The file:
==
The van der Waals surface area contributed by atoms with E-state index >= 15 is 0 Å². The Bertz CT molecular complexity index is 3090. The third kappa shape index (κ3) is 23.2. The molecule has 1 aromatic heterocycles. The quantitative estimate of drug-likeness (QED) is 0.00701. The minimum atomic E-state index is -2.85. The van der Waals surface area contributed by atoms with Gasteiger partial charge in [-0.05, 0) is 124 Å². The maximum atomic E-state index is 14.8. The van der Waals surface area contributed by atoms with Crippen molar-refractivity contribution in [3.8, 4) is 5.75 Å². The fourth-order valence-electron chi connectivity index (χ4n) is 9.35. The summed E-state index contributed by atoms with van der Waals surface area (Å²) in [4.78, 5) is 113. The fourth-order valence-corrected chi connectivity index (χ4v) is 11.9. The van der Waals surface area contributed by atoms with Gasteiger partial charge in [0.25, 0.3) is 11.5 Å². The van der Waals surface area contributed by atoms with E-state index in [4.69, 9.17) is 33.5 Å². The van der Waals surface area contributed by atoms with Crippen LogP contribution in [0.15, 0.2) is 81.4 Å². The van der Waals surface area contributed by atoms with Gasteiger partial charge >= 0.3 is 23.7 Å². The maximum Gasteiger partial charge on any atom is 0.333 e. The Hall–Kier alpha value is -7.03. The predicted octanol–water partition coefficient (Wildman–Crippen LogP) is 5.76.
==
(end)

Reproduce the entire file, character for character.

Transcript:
The van der Waals surface area contributed by atoms with E-state index >= 15 is 0 Å². The Bertz CT molecular complexity index is 3090. The third kappa shape index (κ3) is 23.2. The molecule has 1 aromatic heterocycles. The quantitative estimate of drug-likeness (QED) is 0.00701. The minimum atomic E-state index is -2.85. The van der Waals surface area contributed by atoms with Gasteiger partial charge in [-0.05, 0) is 124 Å². The maximum atomic E-state index is 14.8. The van der Waals surface area contributed by atoms with Crippen molar-refractivity contribution in [3.8, 4) is 5.75 Å². The fourth-order valence-electron chi connectivity index (χ4n) is 9.35. The summed E-state index contributed by atoms with van der Waals surface area (Å²) in [4.78, 5) is 113. The fourth-order valence-corrected chi connectivity index (χ4v) is 11.9. The van der Waals surface area contributed by atoms with Gasteiger partial charge in [0.25, 0.3) is 11.5 Å². The van der Waals surface area contributed by atoms with E-state index in [4.69, 9.17) is 33.5 Å². The van der Waals surface area contributed by atoms with Crippen LogP contribution in [0.15, 0.2) is 81.4 Å². The van der Waals surface area contributed by atoms with Gasteiger partial charge >= 0.3 is 23.7 Å². The maximum Gasteiger partial charge on any atom is 0.333 e. The Hall–Kier alpha value is -7.03. The predicted octanol–water partition coefficient (Wildman–Crippen LogP) is 5.76.